Lincoln, with characterist modesty, professed not to be pleased with the portrait, and when he forwarded the daguerreotype to Harriet Chapman, his letter of transmittal noted that “this is not a very good-looking picture, but it’s the best that could be produced from the poor subject”…

via Christie’s Auction

ca. 1858, “Yours Truly, A. Lincoln”, [Portrait of a beardless Abraham Lincoln, probably taken in Peoria, Illinois], Roderick M. Cole
via Christie’s Auction

ca. 1858, “Yours Truly, A. Lincoln”, [Portrait of a beardless Abraham Lincoln, probably taken in Peoria, Illinois], Roderick M. Cole

via Christie’s Auction

ca. 1857, [Portrait of Abraham Lincoln with tousled hair, ca. 1880-1890 copy by Max Platz], Alexander Hesler
via Heritage Auctions

ca. 1857, [Portrait of Abraham Lincoln with tousled hair, ca. 1880-1890 copy by Max Platz], Alexander Hesler

via Heritage Auctions

ca. 1860, [The first portrait taken of Abraham Lincoln after he had received the  nomination for president at the Republican National Convention in  Chicago], William Marsh
Abrahan Lincoln was one of the most strategic political nominees. He recognized the importance and benefit of the photograph as well as the newspapers  in securing his public image and nomination. Therefore, Mr. Lincoln sat for over 100 photographs during his lifetime, more than any other president or presidential nominee up to that time.
via the Metropolitan Museum of Art, Photographic Collections

ca. 1860, [The first portrait taken of Abraham Lincoln after he had received the nomination for president at the Republican National Convention in Chicago], William Marsh

Abrahan Lincoln was one of the most strategic political nominees. He recognized the importance and benefit of the photograph as well as the newspapers  in securing his public image and nomination. Therefore, Mr. Lincoln sat for over 100 photographs during his lifetime, more than any other president or presidential nominee up to that time.

via the Metropolitan Museum of Art, Photographic Collections

ca. 1850-54, [Portrait of George Lippard]

A religious and philosophical child prodigy from Philadelphia, George Lippard was a prolific author and a steadfast defender of the oppressed. In 1847, he founded the Brotherhood of America, an organization that continues to champion the underprivileged today, and his writings are said to have awakened Abraham Lincoln to the plight of slaves. Lippard, whose best known essays recorded “Legends” of old Philadelphia, was also a close friend of Edgar Allan Poe.

via the Metropolitan Museum of Art, Heilbrunn Timeline of Art History

ca. 1850-54, [Portrait of George Lippard]

A religious and philosophical child prodigy from Philadelphia, George Lippard was a prolific author and a steadfast defender of the oppressed. In 1847, he founded the Brotherhood of America, an organization that continues to champion the underprivileged today, and his writings are said to have awakened Abraham Lincoln to the plight of slaves. Lippard, whose best known essays recorded “Legends” of old Philadelphia, was also a close friend of Edgar Allan Poe.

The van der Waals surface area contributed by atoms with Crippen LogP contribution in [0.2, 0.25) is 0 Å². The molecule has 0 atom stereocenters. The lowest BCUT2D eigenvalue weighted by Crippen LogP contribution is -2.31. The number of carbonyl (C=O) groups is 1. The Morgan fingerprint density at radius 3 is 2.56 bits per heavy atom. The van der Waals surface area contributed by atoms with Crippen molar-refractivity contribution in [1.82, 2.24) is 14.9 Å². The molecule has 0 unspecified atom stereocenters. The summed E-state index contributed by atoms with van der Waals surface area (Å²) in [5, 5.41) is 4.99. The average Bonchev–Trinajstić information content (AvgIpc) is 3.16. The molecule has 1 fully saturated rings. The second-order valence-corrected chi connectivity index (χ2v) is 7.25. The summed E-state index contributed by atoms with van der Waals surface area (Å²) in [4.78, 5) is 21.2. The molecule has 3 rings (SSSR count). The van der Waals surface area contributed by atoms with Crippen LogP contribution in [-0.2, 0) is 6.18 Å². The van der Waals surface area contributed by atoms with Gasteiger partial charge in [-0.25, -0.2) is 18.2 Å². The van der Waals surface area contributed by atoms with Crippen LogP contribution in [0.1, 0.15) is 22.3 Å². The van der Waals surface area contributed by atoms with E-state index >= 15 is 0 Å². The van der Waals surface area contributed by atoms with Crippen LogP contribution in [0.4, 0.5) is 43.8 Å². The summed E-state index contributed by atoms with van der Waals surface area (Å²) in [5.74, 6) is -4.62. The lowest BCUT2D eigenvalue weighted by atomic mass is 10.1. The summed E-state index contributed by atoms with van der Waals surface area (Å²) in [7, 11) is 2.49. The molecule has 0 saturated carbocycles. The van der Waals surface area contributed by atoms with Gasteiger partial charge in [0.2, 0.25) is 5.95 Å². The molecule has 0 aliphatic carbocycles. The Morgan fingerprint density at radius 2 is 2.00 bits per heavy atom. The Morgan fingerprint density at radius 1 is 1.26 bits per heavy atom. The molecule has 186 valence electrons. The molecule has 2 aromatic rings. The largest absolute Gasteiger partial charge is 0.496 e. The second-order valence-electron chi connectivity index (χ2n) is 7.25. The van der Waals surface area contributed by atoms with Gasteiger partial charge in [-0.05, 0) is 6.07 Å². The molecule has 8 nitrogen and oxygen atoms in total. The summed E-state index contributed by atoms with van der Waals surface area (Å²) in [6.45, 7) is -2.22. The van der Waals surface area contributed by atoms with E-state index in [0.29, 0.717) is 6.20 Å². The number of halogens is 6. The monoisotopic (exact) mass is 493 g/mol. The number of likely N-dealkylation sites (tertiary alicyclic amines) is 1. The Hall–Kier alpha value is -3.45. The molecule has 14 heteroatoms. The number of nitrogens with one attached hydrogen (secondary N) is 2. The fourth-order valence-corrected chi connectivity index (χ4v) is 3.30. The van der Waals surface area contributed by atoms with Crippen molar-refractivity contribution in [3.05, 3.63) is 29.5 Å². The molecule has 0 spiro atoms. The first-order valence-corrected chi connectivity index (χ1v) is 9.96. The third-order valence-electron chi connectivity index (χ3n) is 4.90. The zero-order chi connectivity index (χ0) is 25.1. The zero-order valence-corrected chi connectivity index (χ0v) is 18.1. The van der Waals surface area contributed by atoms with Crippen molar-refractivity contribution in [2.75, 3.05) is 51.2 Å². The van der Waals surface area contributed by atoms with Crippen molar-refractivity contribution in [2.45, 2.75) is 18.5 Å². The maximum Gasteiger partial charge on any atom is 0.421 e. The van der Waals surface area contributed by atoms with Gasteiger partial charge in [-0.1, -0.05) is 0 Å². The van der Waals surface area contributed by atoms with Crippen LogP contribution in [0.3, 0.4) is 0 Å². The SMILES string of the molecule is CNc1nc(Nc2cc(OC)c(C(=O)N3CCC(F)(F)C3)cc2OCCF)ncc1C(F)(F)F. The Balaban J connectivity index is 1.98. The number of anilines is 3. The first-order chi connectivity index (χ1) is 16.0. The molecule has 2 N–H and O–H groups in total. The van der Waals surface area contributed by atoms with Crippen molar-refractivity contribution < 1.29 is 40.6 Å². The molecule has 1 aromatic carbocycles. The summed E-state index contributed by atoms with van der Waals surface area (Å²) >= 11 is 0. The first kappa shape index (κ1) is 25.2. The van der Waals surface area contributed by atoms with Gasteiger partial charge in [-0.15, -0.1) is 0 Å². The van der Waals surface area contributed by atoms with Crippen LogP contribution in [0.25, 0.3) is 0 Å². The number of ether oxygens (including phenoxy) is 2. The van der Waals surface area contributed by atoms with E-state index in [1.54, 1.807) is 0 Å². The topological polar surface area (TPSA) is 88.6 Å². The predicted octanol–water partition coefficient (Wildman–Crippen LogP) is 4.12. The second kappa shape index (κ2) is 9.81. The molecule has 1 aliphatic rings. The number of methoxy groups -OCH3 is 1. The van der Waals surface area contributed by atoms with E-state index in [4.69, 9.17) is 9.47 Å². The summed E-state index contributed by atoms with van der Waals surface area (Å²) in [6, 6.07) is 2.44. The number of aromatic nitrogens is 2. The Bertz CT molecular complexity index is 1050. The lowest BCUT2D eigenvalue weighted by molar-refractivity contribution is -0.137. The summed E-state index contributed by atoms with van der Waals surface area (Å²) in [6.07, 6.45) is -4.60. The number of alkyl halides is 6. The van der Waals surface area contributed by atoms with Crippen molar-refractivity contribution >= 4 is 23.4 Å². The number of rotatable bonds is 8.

via the Metropolitan Museum of Art, Heilbrunn Timeline of Art History

ca. 1861, [Memorial portrait of Colonel Elmer Ellsworth]

Like many Americans, Lincoln lost loved ones in the Civil War.  The death  of Colonel Elmer Ellsworth on May 24, 1861, was particularly  painful,  as he and his wife, Mary, looked upon the young man as another  son.  Lincoln ordered Ellsworth’s funeral to be held at the White  House;  during the service, Mrs. Lincoln placed this commemorative  portrait on  his casket. As the first Union army officer to be killed in  the war,  Ellsworth became a national hero.

via the Chicago History Museum, Abraham Lincoln Transformed collection on Flickr

ca. 1861, [Memorial portrait of Colonel Elmer Ellsworth]

Like many Americans, Lincoln lost loved ones in the Civil War. The death of Colonel Elmer Ellsworth on May 24, 1861, was particularly painful, as he and his wife, Mary, looked upon the young man as another son. Lincoln ordered Ellsworth’s funeral to be held at the White House; during the service, Mrs. Lincoln placed this commemorative portrait on his casket. As the first Union army officer to be killed in the war, Ellsworth became a national hero.

via the Chicago History Museum, Abraham Lincoln Transformed collection on Flickr

ca. 1865-85, “He, Being Dead, Yet Speaketh”
via Heritage Auctions

ca. 1865-85, “He, Being Dead, Yet Speaketh”

via Heritage Auctions

ca. 1865, [Rocking chair used by President Lincoln in Ford’s Theater] 
via the Library of Congress, Civil War Glass Negatives and Related Prints

ca. 1865, [Rocking chair used by President Lincoln in Ford’s Theater]

via the Library of Congress, Civil War Glass Negatives and Related Prints

"Until the handkerchief of history covers us with its Times New Roman black and white post script..."

This blog is a collection of vernacular photography and ephemera focused mainly within the curious and often misunderstood realm of 19th century America. I have a soft spot for all things silly, antiquated, macabre, and grotesque. The content is from a variety of collections; public, academic, and private. In addition, there's an occasional emphasis on Ulysses S Grant and the Civil War, as well.